Agenda is the same as usual:
- 18:30: doors open, pizza, beer, networking
- 19:00: First talk
- 20:00: Break & networking
- 20:15: Second talk
- 21:30: Close
• An introduction to policy search methods - Tom Furmston Markov decision processes (MDPs) are the standard model for optimal control in a fully observable environment. It is well known that the global optimum of a MDP with finite state and action sets can be obtained through methods based on dynamic programming. Unfortunately, these techniques are known to suffer from the curse of dimensionality, which makes them infeasible for many real-world problems of interest. As a result, most research in the reinforcement learning and control theory literature has focused on obtaining approximate or locally optimal solutions. There exists a broad spectrum of such techniques, including approximate dynamic programming methods, tree search methods, local trajectory-optimization techniques, such as differential dynamic programming and iLQG, and policy search methods. In this talk I shall provide an introduction to policy search methods, which are a family of algorithms that have proven extremely popular in recent years, and which have numerous desirable properties that make them attractive in practice. In particular, I shall introduce some of the core concepts from the policy search literature, including the policy gradient theorem, actor-critic methods, compatible function approximation and natural actor-critic methods. Time permitting I shall also introduce some additional concepts, such as baseline methods and deterministic policy search methods. Bio: Under the supervision of Dr. David Barber, Tom obtained his Ph.D. at the computer science department of University College London. The subject of his Ph.D. was in reinforcement learning, which is an area of machine learning that focuses on optimal control in a possibly unknown environment. Having completed his Ph.D. Tom went on to undertake two post-doctoral research positions at University College London, before then moving into the private sector. Since joining the private sector Tom has held research positions at several ad-tech companies, first at Adform, an international display advertising company, and currently at Adthena, which provides competitive intelligence in search advertising.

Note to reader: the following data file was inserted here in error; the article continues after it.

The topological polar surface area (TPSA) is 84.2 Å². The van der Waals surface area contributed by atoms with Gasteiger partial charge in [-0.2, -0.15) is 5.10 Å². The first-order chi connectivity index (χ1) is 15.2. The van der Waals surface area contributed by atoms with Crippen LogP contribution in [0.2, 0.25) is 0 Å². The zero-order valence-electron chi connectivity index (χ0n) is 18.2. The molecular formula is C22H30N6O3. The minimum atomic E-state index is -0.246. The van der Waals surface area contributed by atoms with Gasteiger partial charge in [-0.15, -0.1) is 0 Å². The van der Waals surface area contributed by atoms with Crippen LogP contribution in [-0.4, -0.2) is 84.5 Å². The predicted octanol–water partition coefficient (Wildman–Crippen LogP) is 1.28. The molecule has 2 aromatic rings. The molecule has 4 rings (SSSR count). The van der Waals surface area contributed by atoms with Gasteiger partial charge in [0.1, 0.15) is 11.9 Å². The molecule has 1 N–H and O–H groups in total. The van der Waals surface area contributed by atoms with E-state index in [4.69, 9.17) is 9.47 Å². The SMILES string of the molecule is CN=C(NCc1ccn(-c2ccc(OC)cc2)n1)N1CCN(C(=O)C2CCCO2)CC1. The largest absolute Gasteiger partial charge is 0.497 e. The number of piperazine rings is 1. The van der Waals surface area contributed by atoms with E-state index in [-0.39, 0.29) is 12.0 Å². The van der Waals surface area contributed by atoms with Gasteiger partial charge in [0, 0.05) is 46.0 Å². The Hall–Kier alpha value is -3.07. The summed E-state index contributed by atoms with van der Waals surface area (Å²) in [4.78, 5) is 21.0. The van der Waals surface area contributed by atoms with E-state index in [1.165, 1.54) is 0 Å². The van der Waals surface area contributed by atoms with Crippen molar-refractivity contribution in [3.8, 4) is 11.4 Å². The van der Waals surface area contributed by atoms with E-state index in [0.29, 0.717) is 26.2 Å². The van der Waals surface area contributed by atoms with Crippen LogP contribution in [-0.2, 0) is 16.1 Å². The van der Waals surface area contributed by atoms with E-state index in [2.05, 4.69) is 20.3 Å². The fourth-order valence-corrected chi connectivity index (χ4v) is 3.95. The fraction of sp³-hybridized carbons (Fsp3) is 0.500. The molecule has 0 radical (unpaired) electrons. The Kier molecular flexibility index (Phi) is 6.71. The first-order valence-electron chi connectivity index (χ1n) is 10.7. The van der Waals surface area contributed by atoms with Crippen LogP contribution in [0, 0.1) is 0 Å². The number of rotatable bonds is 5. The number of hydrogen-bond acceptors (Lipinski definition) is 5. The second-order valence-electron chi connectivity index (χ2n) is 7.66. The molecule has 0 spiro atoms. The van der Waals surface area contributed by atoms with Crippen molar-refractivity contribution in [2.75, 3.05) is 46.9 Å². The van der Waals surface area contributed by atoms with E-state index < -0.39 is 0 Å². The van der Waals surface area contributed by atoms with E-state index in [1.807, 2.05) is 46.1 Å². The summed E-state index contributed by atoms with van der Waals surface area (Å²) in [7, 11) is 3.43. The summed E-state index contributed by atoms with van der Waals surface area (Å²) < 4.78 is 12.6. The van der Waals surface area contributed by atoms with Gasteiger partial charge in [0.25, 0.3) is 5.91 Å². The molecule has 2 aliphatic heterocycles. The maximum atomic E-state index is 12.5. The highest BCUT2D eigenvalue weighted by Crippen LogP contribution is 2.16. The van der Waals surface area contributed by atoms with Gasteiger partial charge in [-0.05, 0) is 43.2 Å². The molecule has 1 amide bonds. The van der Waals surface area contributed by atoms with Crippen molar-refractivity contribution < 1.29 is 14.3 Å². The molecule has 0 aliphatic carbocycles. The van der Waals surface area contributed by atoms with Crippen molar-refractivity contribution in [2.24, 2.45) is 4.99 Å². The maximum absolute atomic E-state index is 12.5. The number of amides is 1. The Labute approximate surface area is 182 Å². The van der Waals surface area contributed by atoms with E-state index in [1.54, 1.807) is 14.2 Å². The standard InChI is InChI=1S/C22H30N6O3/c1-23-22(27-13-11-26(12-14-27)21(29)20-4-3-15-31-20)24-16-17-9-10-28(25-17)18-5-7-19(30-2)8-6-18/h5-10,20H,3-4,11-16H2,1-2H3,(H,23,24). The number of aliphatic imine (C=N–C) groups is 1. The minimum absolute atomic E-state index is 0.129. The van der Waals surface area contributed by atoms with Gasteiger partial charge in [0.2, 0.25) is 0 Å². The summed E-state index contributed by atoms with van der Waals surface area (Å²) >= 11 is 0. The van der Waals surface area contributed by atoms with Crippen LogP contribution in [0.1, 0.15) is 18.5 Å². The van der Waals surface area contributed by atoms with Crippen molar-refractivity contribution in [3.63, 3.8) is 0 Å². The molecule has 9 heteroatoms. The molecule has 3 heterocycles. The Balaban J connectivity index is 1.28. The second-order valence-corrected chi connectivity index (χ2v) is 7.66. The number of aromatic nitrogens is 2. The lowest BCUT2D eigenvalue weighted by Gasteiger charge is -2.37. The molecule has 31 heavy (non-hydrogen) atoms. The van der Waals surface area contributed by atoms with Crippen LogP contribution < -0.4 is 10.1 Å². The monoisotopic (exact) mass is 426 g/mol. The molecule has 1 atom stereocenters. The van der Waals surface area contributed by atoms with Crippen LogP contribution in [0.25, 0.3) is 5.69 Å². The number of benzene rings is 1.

* Amazon: A Playground for Machine Learning - Cedric Archambeau Within Amazon, a company with over 200 million active consumers, over 2 million active seller accounts and over[masked] employees, there are hundreds of problems which can be tackled using machine learning. In the first part of this talk, I will discuss a number of problems we tackle with machine learning solutions. While machine learning is routinely used in recommendation, fraud detection and ad allocation, it plays a key role in devices such as the Kindle or the Echo, as well as the automation of Kiva enabled fulfilment centres, statistical machine translation or automated Fresh produce inspection. In the second part, I will discuss how we democratise machine learning at Amazon. While machine learning enables us to learn predictive models from data, it requires careful tuning of so-called hyperparameters (e.g., learning rates or the amount of regularisation) to ensure good generalisation capabilities. As of today, the tuning of hyperparameters is done in an ad hoc fashion or manually. We adopted a principled approach based on Bayesian optimisation which enables us to automate this process. In effect, Bayesian optimisation sits on top of machine learning, materialising machine intelligence by taking the human out of the loop when building machine learning applications. Bio: Cedric Archambeau is a Senior Machine Learning Scientist with Amazon, Berlin. He is the technical lead on the Machine Learning Platform & Applications team and served as a scientific advisor to Sebastian Gunningham, Amazon Senior Vice President Seller Services. Recently, his team delivered the learning algorithms offered in Amazon Machine Learning (https://aws.amazon.com/machine-learning), which is part of Amazon AI (https:// aws.amazon.com/amazon-ai). He is interested in large scale probabilistic inference, Bayesian optimization and machine reasoning. He holds a visiting position in the Centre for Computational Statistics and Machine Learning at University College London. Prior to joining Amazon, he was managing the Machine Learning and Mechanism Design area at Xerox Research Centre Europe, Grenoble.
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